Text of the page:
When someone is diagnosed with a blood cancer or an immune system disorder, but treatments like chemotherapy do not work, their doctor may recommend a peripheral blood stem cell or bone marrow transplant as the best chance for a cure. The search then begins to find a matching donor. If a match cannot be found among family members, doctors can search the registry for an unrelated donor.
Not every disease can be resolved through chemotherapy or radiation treatments. Sometimes cancer cells remain after treatment and start to regrow, and for other conditions, like sickle cell or inherited immune disorders, chemotherapy does not work – the only known cure is a transplant.
The goal of a stem cell or marrow transplant is to completely replace the diseased or malfunctioning bone marrow with a new, healthy system that creates healthy blood cells and a fully functioning immune system.
Every person’s immune system protects the body from infections and diseases by differentiating cells that are “self” from those that are “not-self,” and killing the ones that are dangerous. This is the role of the Human Leukocyte Antigens (HLA) which are proteins on the cell surface that help identify each cell.
When cells are transplanted from one person to another, if the HLA do not match, the transplanted cells will see the recipient as “not-self” and attack, causing “graft versus host disease.” The closer the HLA tissue types match, the more likely the transplant will be successful and the patient will recover.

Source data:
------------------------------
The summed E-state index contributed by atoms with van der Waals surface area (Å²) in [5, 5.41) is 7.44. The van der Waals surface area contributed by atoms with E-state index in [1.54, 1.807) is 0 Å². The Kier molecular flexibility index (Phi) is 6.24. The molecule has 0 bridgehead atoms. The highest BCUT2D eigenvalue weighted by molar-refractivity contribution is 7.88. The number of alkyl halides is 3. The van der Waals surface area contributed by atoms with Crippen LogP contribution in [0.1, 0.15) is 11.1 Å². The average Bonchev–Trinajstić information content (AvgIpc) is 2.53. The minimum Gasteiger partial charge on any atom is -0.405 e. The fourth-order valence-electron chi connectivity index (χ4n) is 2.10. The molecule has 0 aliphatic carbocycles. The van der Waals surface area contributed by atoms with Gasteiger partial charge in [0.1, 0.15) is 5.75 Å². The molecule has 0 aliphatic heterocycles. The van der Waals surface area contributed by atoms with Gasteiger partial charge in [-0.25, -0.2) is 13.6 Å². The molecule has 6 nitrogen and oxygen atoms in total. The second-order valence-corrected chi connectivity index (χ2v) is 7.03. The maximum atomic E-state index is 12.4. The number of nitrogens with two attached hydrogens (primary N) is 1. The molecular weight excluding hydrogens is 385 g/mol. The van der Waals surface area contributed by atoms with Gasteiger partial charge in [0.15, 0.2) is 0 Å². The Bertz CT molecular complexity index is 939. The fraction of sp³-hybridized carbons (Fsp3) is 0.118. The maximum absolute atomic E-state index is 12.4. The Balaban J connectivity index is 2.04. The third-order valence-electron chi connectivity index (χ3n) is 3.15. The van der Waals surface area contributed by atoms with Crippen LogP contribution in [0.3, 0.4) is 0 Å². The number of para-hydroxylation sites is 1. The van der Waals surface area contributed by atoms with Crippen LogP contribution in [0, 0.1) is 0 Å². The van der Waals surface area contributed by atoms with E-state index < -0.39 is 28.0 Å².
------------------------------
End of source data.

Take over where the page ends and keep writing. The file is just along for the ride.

Since the basis of transplantation success is the HLA type, this is what we test for when you complete a cheek swab kit. The cheek cells that stick to the swab are analyzed by a laboratory to determine your individual HLA type.
Some people believe that the donor and recipient need to have a matching blood type for the transplant, but that is not the case. Because the recipient will get the donor's blood-forming (hematopoietic) stem cells, those stem cells will start creating new blood cells identical to the donor's blood type. The recipient's blood type will change to match that of the donor.
HLA types are inherited from our parents, and their parents, on back into the far reaches of your ancestry. Because new diseases arise constantly, the human immune system also adapts constantly, forming new HLA combinations from generation to generation to help fight off new illnesses. Over thousands of years, populations in different locations around the world developed distinct markers in their HLA profiles that may be less common in other populations, or even completely unique. There are millions of possible HLA combinations, so finding a match between two people is rare.
Although the chances are higher of finding a match within the family, there is no guarantee. You are always a half-match with each of your parents, since you inherited half of your HLA from each of them. That means that parents and children are always half matches, but never a full match. You have a 25% chance of matching each one of your siblings (Click here to learn more about sibling matches).
Roughly 30% of patients are able to find a match with a family member, meaning 70% of them must rely on searches of the worldwide registry as their best chance of finding an unrelated donor. When we do find a full match on the registry, it is like winning the lottery!